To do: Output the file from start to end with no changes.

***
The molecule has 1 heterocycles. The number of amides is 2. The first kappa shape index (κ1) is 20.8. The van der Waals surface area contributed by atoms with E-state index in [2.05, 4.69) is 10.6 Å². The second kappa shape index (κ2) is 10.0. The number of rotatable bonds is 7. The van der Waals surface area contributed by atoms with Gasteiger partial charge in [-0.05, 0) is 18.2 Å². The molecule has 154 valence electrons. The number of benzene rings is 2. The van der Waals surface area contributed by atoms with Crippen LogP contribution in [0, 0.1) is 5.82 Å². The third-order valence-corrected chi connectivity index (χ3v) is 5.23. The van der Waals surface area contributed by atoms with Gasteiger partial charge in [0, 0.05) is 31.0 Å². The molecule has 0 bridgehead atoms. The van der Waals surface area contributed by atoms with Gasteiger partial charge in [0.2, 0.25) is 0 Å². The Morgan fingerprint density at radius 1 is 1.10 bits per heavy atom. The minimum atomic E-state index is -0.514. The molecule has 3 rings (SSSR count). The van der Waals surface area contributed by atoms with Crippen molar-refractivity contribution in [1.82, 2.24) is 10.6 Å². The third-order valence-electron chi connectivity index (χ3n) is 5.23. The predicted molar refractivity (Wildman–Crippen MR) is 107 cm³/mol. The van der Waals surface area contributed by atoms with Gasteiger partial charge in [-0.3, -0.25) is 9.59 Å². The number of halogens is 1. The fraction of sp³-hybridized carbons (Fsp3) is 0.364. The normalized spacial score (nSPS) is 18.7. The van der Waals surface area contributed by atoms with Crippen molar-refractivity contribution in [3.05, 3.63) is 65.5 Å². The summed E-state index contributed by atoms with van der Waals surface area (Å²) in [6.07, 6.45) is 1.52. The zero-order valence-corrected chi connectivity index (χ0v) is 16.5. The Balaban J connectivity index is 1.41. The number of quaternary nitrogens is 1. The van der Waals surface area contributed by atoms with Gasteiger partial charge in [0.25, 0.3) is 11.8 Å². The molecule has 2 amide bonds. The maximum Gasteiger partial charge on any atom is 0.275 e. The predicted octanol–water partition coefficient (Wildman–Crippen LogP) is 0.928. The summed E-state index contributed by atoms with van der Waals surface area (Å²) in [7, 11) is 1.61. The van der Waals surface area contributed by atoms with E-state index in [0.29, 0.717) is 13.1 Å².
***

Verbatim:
The molecule has 1 heterocycles. The number of amides is 2. The first kappa shape index (κ1) is 20.8. The van der Waals surface area contributed by atoms with E-state index in [2.05, 4.69) is 10.6 Å². The second kappa shape index (κ2) is 10.0. The number of rotatable bonds is 7. The van der Waals surface area contributed by atoms with Gasteiger partial charge in [-0.05, 0) is 18.2 Å². The molecule has 154 valence electrons. The number of benzene rings is 2. The van der Waals surface area contributed by atoms with Crippen LogP contribution in [0, 0.1) is 5.82 Å². The third-order valence-corrected chi connectivity index (χ3v) is 5.23. The van der Waals surface area contributed by atoms with Gasteiger partial charge in [0, 0.05) is 31.0 Å². The molecule has 0 bridgehead atoms. The van der Waals surface area contributed by atoms with Gasteiger partial charge in [0.2, 0.25) is 0 Å². The Morgan fingerprint density at radius 1 is 1.10 bits per heavy atom. The minimum atomic E-state index is -0.514. The molecule has 3 rings (SSSR count). The van der Waals surface area contributed by atoms with Crippen molar-refractivity contribution in [1.82, 2.24) is 10.6 Å². The third-order valence-electron chi connectivity index (χ3n) is 5.23. The predicted molar refractivity (Wildman–Crippen MR) is 107 cm³/mol. The van der Waals surface area contributed by atoms with Gasteiger partial charge in [-0.3, -0.25) is 9.59 Å². The number of halogens is 1. The fraction of sp³-hybridized carbons (Fsp3) is 0.364. The normalized spacial score (nSPS) is 18.7. The van der Waals surface area contributed by atoms with Crippen molar-refractivity contribution in [3.05, 3.63) is 65.5 Å². The summed E-state index contributed by atoms with van der Waals surface area (Å²) in [6.07, 6.45) is 1.52. The zero-order valence-corrected chi connectivity index (χ0v) is 16.5. The Balaban J connectivity index is 1.41. The number of quaternary nitrogens is 1. The van der Waals surface area contributed by atoms with Gasteiger partial charge in [0.25, 0.3) is 11.8 Å². The molecule has 2 amide bonds. The maximum Gasteiger partial charge on any atom is 0.275 e. The predicted octanol–water partition coefficient (Wildman–Crippen LogP) is 0.928. The summed E-state index contributed by atoms with van der Waals surface area (Å²) in [7, 11) is 1.61. The van der Waals surface area contributed by atoms with E-state index in [0.29, 0.717) is 13.1 Å².